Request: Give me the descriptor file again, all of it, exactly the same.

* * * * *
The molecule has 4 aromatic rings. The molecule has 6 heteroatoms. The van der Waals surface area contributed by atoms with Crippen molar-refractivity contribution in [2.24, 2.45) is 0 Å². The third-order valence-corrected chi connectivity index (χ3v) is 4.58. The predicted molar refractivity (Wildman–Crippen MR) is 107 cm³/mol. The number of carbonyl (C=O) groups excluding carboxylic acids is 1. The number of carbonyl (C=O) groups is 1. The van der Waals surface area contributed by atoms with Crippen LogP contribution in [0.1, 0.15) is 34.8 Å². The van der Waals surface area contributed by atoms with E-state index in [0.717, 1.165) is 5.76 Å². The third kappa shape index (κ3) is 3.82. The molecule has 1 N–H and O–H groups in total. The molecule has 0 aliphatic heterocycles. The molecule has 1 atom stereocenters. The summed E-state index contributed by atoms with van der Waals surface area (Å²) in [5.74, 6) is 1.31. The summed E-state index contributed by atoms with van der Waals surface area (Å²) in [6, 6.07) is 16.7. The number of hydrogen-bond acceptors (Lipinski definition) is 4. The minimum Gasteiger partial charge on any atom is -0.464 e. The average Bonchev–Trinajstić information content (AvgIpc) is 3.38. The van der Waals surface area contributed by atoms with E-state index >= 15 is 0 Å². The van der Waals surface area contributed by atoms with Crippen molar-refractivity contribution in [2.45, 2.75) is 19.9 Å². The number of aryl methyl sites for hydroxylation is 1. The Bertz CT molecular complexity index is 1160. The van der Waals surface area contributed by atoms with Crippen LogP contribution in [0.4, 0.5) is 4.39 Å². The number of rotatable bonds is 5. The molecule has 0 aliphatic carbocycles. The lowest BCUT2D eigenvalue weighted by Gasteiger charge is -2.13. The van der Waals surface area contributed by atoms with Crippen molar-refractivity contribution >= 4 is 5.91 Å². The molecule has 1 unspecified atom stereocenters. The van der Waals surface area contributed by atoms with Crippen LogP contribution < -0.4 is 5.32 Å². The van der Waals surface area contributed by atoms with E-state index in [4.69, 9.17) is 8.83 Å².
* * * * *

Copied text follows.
The molecule has 4 aromatic rings. The molecule has 6 heteroatoms. The van der Waals surface area contributed by atoms with Crippen molar-refractivity contribution in [2.24, 2.45) is 0 Å². The third-order valence-corrected chi connectivity index (χ3v) is 4.58. The predicted molar refractivity (Wildman–Crippen MR) is 107 cm³/mol. The number of carbonyl (C=O) groups excluding carboxylic acids is 1. The number of carbonyl (C=O) groups is 1. The van der Waals surface area contributed by atoms with Crippen LogP contribution in [0.1, 0.15) is 34.8 Å². The van der Waals surface area contributed by atoms with E-state index in [0.717, 1.165) is 5.76 Å². The third kappa shape index (κ3) is 3.82. The molecule has 1 N–H and O–H groups in total. The molecule has 0 aliphatic heterocycles. The molecule has 1 atom stereocenters. The summed E-state index contributed by atoms with van der Waals surface area (Å²) in [5.74, 6) is 1.31. The summed E-state index contributed by atoms with van der Waals surface area (Å²) in [6, 6.07) is 16.7. The number of hydrogen-bond acceptors (Lipinski definition) is 4. The minimum Gasteiger partial charge on any atom is -0.464 e. The average Bonchev–Trinajstić information content (AvgIpc) is 3.38. The van der Waals surface area contributed by atoms with E-state index >= 15 is 0 Å². The van der Waals surface area contributed by atoms with Crippen molar-refractivity contribution in [2.45, 2.75) is 19.9 Å². The number of aryl methyl sites for hydroxylation is 1. The Bertz CT molecular complexity index is 1160. The van der Waals surface area contributed by atoms with Crippen LogP contribution in [0.4, 0.5) is 4.39 Å². The number of rotatable bonds is 5. The molecule has 0 aliphatic carbocycles. The lowest BCUT2D eigenvalue weighted by Gasteiger charge is -2.13. The van der Waals surface area contributed by atoms with Crippen molar-refractivity contribution >= 4 is 5.91 Å². The molecule has 1 unspecified atom stereocenters. The van der Waals surface area contributed by atoms with Crippen LogP contribution < -0.4 is 5.32 Å². The van der Waals surface area contributed by atoms with E-state index in [4.69, 9.17) is 8.83 Å².